Unlimited web hosting plan is a marketing scam.
It’s used to lure you to buy. After you buy it, you’ll find out there are a whole bunch of stuffs you cannot do.
Two or three years ago I fell for this trap, and I just googled it and turns out, unlimited hosting plans are still around.
So I think I should write about the limitations of the so called “unlimited” plans.
Limitation One: You Shall Not Have Two Visitors at The Same Time
Unlimited plan gives you the impression that you can have millions of visitors a day, and still pay for just $10 a month.
But I have unlimited traffic?
There are limitations on CPU and memory. Every company provides unlimited hosting plan will state in their terms of service that you cannot use too much system resource. Some will tell you exactly how much resource you can use, like HostGator, others won’t.
But that’s all technical and dry. Let me explain it in another way.
Buying a hosting plan is like hiring a worker to serve your visitors. When hiring, the worker promises he will serve unlimited number of visitors a month. Satisfied with the deal, you begin sending a legion of visitors, only to get many complains that they are not served. Angered, you go to the worker, but he points out in your agreement that he “shall not break a sweat”.
Then you just watch him drink a cup of wine, play with his mobile phone before he gets up to serve the next visitor. After the next visitor is served, he sits down for another cup of wine.
Your hosting plan is a lot like that worker, it promises unlimited everything, but it won’t work hard enough to serve millions of visitors.
If you are unfortunate, your website won’t even be able to serve two visitors at the same time.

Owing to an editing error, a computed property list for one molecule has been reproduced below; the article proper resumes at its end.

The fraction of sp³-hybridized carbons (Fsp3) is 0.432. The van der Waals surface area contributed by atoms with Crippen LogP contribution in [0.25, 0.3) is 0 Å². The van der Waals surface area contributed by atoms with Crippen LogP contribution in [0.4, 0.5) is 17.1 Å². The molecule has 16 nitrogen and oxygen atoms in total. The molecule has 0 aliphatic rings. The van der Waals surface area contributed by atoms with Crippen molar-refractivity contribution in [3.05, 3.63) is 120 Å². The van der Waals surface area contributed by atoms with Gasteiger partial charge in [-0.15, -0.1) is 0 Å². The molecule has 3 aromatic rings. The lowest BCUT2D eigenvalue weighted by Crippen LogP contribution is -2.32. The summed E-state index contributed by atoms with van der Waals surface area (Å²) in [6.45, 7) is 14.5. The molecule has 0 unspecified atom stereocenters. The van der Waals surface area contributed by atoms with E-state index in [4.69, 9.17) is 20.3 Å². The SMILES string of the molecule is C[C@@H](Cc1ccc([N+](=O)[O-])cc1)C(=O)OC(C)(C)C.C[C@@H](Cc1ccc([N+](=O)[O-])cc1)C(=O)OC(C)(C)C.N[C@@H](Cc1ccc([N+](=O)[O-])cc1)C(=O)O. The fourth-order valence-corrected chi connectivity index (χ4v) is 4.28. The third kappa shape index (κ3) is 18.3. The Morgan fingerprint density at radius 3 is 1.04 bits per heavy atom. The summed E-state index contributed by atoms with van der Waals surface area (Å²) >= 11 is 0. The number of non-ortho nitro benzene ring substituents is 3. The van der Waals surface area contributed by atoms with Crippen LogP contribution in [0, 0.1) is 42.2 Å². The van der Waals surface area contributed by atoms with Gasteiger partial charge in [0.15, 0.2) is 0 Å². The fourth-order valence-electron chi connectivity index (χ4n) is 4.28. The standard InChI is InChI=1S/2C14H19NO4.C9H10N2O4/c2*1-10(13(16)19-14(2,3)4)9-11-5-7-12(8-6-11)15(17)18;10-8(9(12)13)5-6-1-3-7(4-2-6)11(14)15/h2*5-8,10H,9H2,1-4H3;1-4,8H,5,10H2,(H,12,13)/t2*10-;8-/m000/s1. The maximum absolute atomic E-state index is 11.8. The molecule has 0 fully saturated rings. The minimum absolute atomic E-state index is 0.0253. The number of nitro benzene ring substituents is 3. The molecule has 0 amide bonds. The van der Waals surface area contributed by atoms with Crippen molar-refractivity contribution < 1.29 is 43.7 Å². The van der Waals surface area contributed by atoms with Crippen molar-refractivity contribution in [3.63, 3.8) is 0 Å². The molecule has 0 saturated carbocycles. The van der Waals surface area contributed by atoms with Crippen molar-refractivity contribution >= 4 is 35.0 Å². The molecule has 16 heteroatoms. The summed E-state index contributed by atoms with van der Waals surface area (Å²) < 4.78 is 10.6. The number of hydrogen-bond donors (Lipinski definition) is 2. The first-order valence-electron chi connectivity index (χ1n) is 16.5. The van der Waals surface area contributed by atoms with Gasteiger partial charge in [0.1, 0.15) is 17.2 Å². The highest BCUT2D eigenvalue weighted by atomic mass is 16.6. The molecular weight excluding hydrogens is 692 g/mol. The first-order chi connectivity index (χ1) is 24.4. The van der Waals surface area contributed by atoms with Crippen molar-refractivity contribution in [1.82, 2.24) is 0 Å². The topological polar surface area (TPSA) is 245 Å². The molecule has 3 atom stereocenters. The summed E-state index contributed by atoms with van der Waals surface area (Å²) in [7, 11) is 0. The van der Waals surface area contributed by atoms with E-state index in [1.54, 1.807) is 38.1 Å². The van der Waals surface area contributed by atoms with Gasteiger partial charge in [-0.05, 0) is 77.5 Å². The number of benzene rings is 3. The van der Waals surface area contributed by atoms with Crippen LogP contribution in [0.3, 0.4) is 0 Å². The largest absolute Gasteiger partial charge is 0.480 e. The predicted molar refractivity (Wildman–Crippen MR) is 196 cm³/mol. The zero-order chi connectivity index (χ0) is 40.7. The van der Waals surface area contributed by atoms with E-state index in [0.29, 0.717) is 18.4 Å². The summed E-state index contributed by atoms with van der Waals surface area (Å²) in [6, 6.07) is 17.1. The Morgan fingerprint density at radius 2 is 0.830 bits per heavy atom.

Realistically, it’s not that bad but still bad. Back in 2012 when I was hosting my eshop to sell my book with an unlimited plan from IXWebHosting, it crashed during launch when 50 people came to preorder my book.
I had only 50 people because my niche and audience were too small, but it may not be so for you. You may have hundreds and thousands of people eager to buy your product, now imagine when most of them cannot visit your website. What kind of disaster would that be, both for you and your audience.
What to do instead if you need to do that kind of launch? You could host your product on someone else’s platform, like publish your book to amazon or buy some eShop hosting plan. Or you can find some professionals to get you a better hosting. Often you will need to pay more than $10 a month. But like most things in life, you get what you pay for.
Limitation Two: No Spam, No Adult Content, No Proxy, No Email Server, No P2P, No Spider
All of these things will take up valuable server resources, that is, let your web hosting worker work very hard, so they are all no no.
I’m not saying these should be allowed. Many are banned for legitimate reasons. If you and a spammer use the same hosting plan, it may be bad for your website. So is adult sites. Web hosting plans are mostly shared hosting. It’s like two company hiring the same worker, if the worker does dirty things, both companies’ reputation will be damaged.
My point is, with so many limitations, how could these companies call it an unlimited hosting plan?
It’s still limited, but instead of being honest and tell you what the limitations are, they decide to bury the limitations in their TOS and put up flashy promises.
My Hosting Advice
Usually, this is the part that I tell you I have a wonderful hosting company with a great hosting plan, but I’m not in the hosting business. I won’t even recommend products I haven’t used myself. I’ll just give you my honest opinions.
If you are not a nerd and only need to host your personal blog:
Go to your favorite blogs that are fast enough and ask them what they use, then choose a hosting plan from the suggestions. There still are good web hosting companies out there and they still have the advantage of being easy to setup (compared to VPS).
If you are a nerd or don’t mind becoming one and only need to host your personal blog:
Go for a low end Linux VPS. I currently use 128MB OpenVZ from Hostigation (Affiliate Link) at $20 a year and I am very satisfied with it.
About the setup, you can begin with this post on LowEndBox.
You can also buy a better VPS if you need it or are just not as broke as me.
If you need to host something way more than just a personal blog:
Get a professional company to do it, or hire a system administrator.
They’re more expensive, yes. But if you are building the next superstar web app with millions of users, you don’t want to ruin it because your server setup can’t handle that much load and you can’t figure out what to do. Much better to delegate to someone else and scream “Get it fixed or get fired”.